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Archive for the ‘Jean Louis Barrault’ Category

La Ronde – Ophuls

14 May

La Ronde – Directed by Max Ophuls. Satire. Eleven stories of French lust promiscuating until they circle around and meet up once more. 93 minutes Black and White 1950.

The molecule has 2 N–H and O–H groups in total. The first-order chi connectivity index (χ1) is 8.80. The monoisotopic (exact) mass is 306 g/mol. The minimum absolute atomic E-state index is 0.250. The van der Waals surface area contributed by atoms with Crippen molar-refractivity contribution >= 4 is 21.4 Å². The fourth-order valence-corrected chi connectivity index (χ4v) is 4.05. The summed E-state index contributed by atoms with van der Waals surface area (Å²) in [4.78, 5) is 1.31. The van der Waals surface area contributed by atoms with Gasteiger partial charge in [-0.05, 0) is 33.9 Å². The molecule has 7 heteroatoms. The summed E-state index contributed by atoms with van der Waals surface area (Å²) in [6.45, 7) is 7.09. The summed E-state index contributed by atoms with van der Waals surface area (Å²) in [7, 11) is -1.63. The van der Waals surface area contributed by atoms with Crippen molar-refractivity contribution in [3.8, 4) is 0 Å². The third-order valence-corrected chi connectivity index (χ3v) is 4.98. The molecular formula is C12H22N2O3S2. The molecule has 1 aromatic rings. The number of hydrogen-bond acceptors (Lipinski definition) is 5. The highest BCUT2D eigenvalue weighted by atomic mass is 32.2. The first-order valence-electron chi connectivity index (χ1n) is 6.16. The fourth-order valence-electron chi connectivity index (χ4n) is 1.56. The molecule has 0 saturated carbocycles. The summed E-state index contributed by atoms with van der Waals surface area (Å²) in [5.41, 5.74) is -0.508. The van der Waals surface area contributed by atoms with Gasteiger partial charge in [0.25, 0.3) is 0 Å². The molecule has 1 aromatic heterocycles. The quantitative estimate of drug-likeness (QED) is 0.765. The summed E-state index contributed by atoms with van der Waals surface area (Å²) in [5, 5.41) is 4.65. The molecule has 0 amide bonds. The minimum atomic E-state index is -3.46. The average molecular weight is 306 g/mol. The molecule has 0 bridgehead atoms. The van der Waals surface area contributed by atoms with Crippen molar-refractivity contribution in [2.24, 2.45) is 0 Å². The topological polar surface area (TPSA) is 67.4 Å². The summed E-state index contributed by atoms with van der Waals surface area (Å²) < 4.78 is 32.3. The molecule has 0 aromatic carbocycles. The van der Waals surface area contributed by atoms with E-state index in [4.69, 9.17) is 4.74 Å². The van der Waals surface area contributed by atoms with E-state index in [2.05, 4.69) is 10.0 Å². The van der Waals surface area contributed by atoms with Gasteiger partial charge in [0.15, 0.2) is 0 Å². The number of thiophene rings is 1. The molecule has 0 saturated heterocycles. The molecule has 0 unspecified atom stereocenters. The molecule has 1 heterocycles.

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By the merest chance I saw this picture immediately after The Marriage Circle, a silent of Ernst Lubitsch. Both films have the same title and the same temperament of approach to the material, which is seriously humorous. They both deal with promiscuity, which in the French version is carried out and in the American version, of course, is not carried out. In both versions the women are the sensitive ones and the men the fools. The treatment is quite different, but the idea that lust is important is held up to the deracinating light of a wise smile. Ophuls’ movie is based on a play of Schnitzler which caused a riot, and a scandal, and an outrage, for it illustrated how sexual disease is transmitted. Ophuls’ version knows nothing of this. His version uses the word, l’amour, but it has nothing whatever to do with love; lust is the subject. 11 congresses link arms, but each one is told by the camera so luminously that nothing particular is actually illuminated. The sheen both allures and monotonizes the material. But we do have the wonderful décor, the fabulous lighting, and Ophuls’ terrific dolly shots which give us a barrier through which to peep at the principles. His placement of actors in motion, his symmetry, his fancifulness, his artifice and artificiality – all serve his turn. He has many superstars in this film, but the real superstar is his camera. His camera is the actor, the strong one, who reveals the forgivable nothing of l’amour. His cast is brilliant, particularly when you realize that some of the women playing teenagers are completely convincing although well into their thirties. Gerard Philipe is perhaps the best, as a chocolate soldier count in full regalia, entering the dressing room of a renowned comedienne and looking about sensitively at a setting which he judges to be far from noble. What a perfect decision for an actor to make. Simone Signoret, Simone Simon, and the magnificent Danielle Darrieux are wonderful. I saw this film when it first came out. I thought I was going to a dirty picture that would tell me something about sexual attraction, and I left feeling poisoned by it. Now I can see the truth of it. Which is that sexual attraction is simply a movie camera: it glamorizes, it luminizes what it lights on, and leaves it impenitently when the light moves on. This for me now is the masterful truth of this film.

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